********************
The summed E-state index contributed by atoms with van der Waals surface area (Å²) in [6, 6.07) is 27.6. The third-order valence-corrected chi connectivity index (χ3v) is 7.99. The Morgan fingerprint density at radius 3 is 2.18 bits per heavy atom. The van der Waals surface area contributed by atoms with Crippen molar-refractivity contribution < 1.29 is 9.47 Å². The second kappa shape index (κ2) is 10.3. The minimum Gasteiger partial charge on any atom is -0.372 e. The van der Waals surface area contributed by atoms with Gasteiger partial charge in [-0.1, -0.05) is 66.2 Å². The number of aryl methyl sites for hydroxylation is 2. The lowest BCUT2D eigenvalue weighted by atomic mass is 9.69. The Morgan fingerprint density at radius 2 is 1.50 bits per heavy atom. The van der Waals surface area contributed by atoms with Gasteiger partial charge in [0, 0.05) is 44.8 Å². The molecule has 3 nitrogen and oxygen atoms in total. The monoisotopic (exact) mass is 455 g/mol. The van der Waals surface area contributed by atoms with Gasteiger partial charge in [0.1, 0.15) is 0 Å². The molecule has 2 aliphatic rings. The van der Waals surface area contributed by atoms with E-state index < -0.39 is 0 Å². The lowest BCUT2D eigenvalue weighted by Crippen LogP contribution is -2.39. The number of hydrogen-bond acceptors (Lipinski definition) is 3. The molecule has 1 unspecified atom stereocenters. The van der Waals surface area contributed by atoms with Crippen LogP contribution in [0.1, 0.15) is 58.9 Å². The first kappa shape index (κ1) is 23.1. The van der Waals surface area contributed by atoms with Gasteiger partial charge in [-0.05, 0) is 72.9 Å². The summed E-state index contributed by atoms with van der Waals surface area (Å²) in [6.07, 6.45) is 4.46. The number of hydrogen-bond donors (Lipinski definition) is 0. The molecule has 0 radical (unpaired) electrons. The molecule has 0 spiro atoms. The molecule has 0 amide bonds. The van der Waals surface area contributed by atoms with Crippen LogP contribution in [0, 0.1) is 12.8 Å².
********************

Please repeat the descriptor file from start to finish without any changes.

The summed E-state index contributed by atoms with van der Waals surface area (Å²) in [6, 6.07) is 27.6. The third-order valence-corrected chi connectivity index (χ3v) is 7.99. The Morgan fingerprint density at radius 3 is 2.18 bits per heavy atom. The van der Waals surface area contributed by atoms with Crippen molar-refractivity contribution < 1.29 is 9.47 Å². The second kappa shape index (κ2) is 10.3. The minimum Gasteiger partial charge on any atom is -0.372 e. The van der Waals surface area contributed by atoms with Gasteiger partial charge in [-0.1, -0.05) is 66.2 Å². The number of aryl methyl sites for hydroxylation is 2. The lowest BCUT2D eigenvalue weighted by atomic mass is 9.69. The Morgan fingerprint density at radius 2 is 1.50 bits per heavy atom. The van der Waals surface area contributed by atoms with Gasteiger partial charge in [0, 0.05) is 44.8 Å². The molecule has 3 nitrogen and oxygen atoms in total. The monoisotopic (exact) mass is 455 g/mol. The van der Waals surface area contributed by atoms with Gasteiger partial charge in [0.1, 0.15) is 0 Å². The molecule has 2 aliphatic rings. The van der Waals surface area contributed by atoms with E-state index < -0.39 is 0 Å². The lowest BCUT2D eigenvalue weighted by Crippen LogP contribution is -2.39. The number of hydrogen-bond acceptors (Lipinski definition) is 3. The molecule has 1 unspecified atom stereocenters. The van der Waals surface area contributed by atoms with Crippen LogP contribution in [0.1, 0.15) is 58.9 Å². The first kappa shape index (κ1) is 23.1. The van der Waals surface area contributed by atoms with Gasteiger partial charge in [-0.05, 0) is 72.9 Å². The summed E-state index contributed by atoms with van der Waals surface area (Å²) in [6.07, 6.45) is 4.46. The number of hydrogen-bond donors (Lipinski definition) is 0. The molecule has 0 radical (unpaired) electrons. The molecule has 0 spiro atoms. The molecule has 0 amide bonds. The van der Waals surface area contributed by atoms with Crippen LogP contribution in [0, 0.1) is 12.8 Å².